Lawsuit in New Mexico Challenging State’s Teacher Evaluation System

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On Friday (February 13) the American Federation of Teachers (AFT) posted a news release “Teachers and State Legislators Join AFT New Mexico in Lawsuit Challenging Constitutionality of Punitive, Error-Ridden Teacher Evaluation System” in which it is detailed why New Mexico teachers, state legislators, AFT New Mexico, and the Albuquerque Teachers Federation are taking on New Mexico’s Public Education Department and the State’s Education Secretary-Designee, charging that “New Mexico’s current teacher evaluation system is harming teachers and depriving students of the high-quality educators they need to succeed.”

The actual lawsuit can be found here, in which the “numerous problems” with the state’s systems are detailed more fully. But in short, the key claim in the charge follows.

Throughout the state value-added measures (VAMs) comprise 50% of a teacher’s rating, with the other 50% coming from supervisor observations, student or parent surveys, attendance records, and the like. The charge is that all of the indicators are “riddled with errors,” not only in terms of the quality of the data inputted into the system but also, related and perhaps more importantly, the quality of the data coming out (i.e., the teacher evaluation output). Errors include but are not limited to: “teachers rated on incomplete or incorrect test data (for example, teachers matched up to students they never taught, students given tests on subjects or levels they didn’t know); teachers docked for being absent more days than they were actually gone from school, and some penalized for being absent for family or medical leave, bereavement, or professional development; missing data from student surveys; and teachers rated poorly on the student achievement portion of the evaluation, even when their students had made clear progress on tests.”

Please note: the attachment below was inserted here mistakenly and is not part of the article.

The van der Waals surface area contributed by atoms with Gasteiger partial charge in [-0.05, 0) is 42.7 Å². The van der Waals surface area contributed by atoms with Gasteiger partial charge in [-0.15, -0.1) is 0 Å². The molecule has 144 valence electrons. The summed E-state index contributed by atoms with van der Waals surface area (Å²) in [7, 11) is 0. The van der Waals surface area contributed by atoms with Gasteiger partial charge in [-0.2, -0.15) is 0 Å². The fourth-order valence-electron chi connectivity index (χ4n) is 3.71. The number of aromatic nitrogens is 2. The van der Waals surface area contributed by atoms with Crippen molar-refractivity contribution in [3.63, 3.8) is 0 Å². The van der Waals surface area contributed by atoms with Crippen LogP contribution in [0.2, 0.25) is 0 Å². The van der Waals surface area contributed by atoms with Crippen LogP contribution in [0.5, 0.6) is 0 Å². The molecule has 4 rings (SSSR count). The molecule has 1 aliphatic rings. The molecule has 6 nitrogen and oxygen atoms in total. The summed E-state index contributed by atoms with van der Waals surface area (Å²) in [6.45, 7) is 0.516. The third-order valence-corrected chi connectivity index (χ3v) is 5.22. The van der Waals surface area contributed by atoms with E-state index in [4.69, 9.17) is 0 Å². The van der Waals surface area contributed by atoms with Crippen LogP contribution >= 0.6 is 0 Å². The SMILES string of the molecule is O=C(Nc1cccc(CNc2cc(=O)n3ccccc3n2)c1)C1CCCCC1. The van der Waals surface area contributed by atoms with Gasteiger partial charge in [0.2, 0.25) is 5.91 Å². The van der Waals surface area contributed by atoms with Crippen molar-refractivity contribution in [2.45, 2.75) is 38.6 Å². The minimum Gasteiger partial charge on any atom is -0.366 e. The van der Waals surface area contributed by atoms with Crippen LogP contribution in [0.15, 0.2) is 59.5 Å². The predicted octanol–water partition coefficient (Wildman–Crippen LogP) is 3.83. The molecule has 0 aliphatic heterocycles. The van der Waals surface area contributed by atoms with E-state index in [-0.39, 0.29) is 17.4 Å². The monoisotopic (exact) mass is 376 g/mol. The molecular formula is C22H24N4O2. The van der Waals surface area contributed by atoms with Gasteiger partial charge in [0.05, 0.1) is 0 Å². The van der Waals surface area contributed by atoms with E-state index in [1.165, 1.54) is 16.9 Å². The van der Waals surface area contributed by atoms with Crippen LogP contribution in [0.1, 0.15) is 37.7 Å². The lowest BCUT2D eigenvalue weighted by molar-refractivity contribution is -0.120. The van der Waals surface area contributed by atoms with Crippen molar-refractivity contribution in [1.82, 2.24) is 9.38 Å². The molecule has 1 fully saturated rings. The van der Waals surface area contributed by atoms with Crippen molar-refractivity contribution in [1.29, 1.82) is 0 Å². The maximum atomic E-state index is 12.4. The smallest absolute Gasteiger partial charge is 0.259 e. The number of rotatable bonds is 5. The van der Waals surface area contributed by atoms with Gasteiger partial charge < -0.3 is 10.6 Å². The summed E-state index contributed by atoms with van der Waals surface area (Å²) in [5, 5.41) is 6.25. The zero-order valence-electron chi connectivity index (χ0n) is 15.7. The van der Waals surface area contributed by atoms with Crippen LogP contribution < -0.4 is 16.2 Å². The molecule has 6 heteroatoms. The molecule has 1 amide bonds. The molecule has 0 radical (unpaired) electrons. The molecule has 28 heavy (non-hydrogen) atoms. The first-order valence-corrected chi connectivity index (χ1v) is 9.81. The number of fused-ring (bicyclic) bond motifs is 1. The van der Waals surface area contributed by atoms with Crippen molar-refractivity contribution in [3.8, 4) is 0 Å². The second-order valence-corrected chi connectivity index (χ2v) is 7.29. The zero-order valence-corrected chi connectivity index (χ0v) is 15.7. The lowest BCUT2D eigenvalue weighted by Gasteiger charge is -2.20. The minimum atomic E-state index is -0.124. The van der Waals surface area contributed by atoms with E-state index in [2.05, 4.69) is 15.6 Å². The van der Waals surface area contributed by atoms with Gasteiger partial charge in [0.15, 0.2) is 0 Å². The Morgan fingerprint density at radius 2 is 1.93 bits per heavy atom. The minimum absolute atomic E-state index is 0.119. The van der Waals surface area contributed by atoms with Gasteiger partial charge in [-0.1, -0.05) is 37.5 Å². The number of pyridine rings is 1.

AFT President Randi Weingarten, commenting on this lawsuit said, “Last year, I called the VAM-based individual teacher evaluation system a sham based on how it was being used in places like Texas and Florida. New Mexico’s use of it is just as concerning.” Hence, New Mexico has certainly made it to the top of the list in terms of state’s to watch, although I would also add to this list the states of Tennessee and New York.

As I have written and said before, I believe the VAM-related “wars” will be won out in the courthouse. Hopefully this, as well as some of the other key lawsuits currently underway in these other states (see, for example, here, here, and here), will continue to take the lead, and even lead our nation back to a more reasonable and valid set of standards and expectations when it comes to the evaluation of America’s public school teachers. Do stay tuned…

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